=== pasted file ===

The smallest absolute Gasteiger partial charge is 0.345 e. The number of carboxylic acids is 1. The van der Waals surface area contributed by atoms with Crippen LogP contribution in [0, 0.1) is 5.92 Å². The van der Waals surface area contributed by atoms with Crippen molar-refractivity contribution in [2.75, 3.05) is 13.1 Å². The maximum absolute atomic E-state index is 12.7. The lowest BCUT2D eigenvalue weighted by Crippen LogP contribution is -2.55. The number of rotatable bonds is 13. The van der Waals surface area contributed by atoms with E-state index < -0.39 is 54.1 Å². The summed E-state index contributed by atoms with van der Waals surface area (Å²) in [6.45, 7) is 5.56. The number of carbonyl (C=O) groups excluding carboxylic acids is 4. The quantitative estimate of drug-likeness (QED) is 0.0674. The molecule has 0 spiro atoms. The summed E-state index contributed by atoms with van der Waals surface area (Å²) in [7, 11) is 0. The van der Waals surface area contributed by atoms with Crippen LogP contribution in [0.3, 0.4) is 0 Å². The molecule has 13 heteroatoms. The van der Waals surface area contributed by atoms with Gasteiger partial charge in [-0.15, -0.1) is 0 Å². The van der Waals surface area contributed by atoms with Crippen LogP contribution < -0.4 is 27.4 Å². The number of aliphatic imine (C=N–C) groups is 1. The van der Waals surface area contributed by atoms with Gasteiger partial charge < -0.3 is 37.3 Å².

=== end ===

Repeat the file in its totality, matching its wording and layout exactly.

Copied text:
The smallest absolute Gasteiger partial charge is 0.345 e. The number of carboxylic acids is 1. The van der Waals surface area contributed by atoms with Crippen LogP contribution in [0, 0.1) is 5.92 Å². The van der Waals surface area contributed by atoms with Crippen molar-refractivity contribution in [2.75, 3.05) is 13.1 Å². The maximum absolute atomic E-state index is 12.7. The lowest BCUT2D eigenvalue weighted by Crippen LogP contribution is -2.55. The number of rotatable bonds is 13. The van der Waals surface area contributed by atoms with E-state index < -0.39 is 54.1 Å². The summed E-state index contributed by atoms with van der Waals surface area (Å²) in [6.45, 7) is 5.56. The number of carbonyl (C=O) groups excluding carboxylic acids is 4. The quantitative estimate of drug-likeness (QED) is 0.0674. The molecule has 0 spiro atoms. The summed E-state index contributed by atoms with van der Waals surface area (Å²) in [7, 11) is 0. The van der Waals surface area contributed by atoms with Crippen LogP contribution in [0.3, 0.4) is 0 Å². The molecule has 13 heteroatoms. The van der Waals surface area contributed by atoms with Gasteiger partial charge in [-0.15, -0.1) is 0 Å². The van der Waals surface area contributed by atoms with Crippen LogP contribution < -0.4 is 27.4 Å². The number of aliphatic imine (C=N–C) groups is 1. The van der Waals surface area contributed by atoms with Gasteiger partial charge < -0.3 is 37.3 Å².